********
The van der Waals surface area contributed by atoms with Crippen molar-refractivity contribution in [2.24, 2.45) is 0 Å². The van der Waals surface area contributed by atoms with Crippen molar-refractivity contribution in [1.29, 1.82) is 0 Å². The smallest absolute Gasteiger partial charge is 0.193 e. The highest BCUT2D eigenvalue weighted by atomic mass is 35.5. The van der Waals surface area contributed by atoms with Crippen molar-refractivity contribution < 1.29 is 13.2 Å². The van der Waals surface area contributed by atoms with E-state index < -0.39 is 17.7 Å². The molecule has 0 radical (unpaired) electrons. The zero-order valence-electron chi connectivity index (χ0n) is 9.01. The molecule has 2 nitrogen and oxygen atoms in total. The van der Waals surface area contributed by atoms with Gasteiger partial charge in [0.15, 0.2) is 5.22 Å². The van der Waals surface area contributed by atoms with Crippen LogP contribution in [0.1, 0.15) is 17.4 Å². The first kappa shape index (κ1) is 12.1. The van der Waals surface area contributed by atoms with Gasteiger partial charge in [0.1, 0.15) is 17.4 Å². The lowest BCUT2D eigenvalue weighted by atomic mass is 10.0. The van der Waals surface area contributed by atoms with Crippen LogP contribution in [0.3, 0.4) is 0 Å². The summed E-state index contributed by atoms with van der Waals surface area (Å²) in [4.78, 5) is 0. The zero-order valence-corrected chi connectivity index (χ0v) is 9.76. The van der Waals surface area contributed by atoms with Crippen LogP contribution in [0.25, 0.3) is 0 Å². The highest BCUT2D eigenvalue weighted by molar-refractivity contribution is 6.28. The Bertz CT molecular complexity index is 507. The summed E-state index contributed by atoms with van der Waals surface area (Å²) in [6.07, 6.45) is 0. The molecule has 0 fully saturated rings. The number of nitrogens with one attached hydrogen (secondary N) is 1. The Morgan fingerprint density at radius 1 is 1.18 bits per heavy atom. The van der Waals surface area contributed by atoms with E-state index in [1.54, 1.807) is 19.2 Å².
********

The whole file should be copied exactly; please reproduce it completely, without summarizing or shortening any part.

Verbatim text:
The van der Waals surface area contributed by atoms with Crippen molar-refractivity contribution in [2.24, 2.45) is 0 Å². The van der Waals surface area contributed by atoms with Crippen molar-refractivity contribution in [1.29, 1.82) is 0 Å². The smallest absolute Gasteiger partial charge is 0.193 e. The highest BCUT2D eigenvalue weighted by atomic mass is 35.5. The van der Waals surface area contributed by atoms with Crippen molar-refractivity contribution < 1.29 is 13.2 Å². The van der Waals surface area contributed by atoms with E-state index < -0.39 is 17.7 Å². The molecule has 0 radical (unpaired) electrons. The zero-order valence-electron chi connectivity index (χ0n) is 9.01. The molecule has 2 nitrogen and oxygen atoms in total. The van der Waals surface area contributed by atoms with Gasteiger partial charge in [0.15, 0.2) is 5.22 Å². The van der Waals surface area contributed by atoms with Crippen LogP contribution in [0.1, 0.15) is 17.4 Å². The first kappa shape index (κ1) is 12.1. The van der Waals surface area contributed by atoms with Gasteiger partial charge in [0.1, 0.15) is 17.4 Å². The lowest BCUT2D eigenvalue weighted by atomic mass is 10.0. The van der Waals surface area contributed by atoms with Crippen LogP contribution in [0.3, 0.4) is 0 Å². The summed E-state index contributed by atoms with van der Waals surface area (Å²) in [4.78, 5) is 0. The zero-order valence-corrected chi connectivity index (χ0v) is 9.76. The van der Waals surface area contributed by atoms with Crippen LogP contribution in [0.25, 0.3) is 0 Å². The highest BCUT2D eigenvalue weighted by molar-refractivity contribution is 6.28. The Bertz CT molecular complexity index is 507. The summed E-state index contributed by atoms with van der Waals surface area (Å²) in [6.07, 6.45) is 0. The molecule has 0 fully saturated rings. The number of nitrogens with one attached hydrogen (secondary N) is 1. The Morgan fingerprint density at radius 1 is 1.18 bits per heavy atom. The van der Waals surface area contributed by atoms with E-state index in [1.54, 1.807) is 19.2 Å².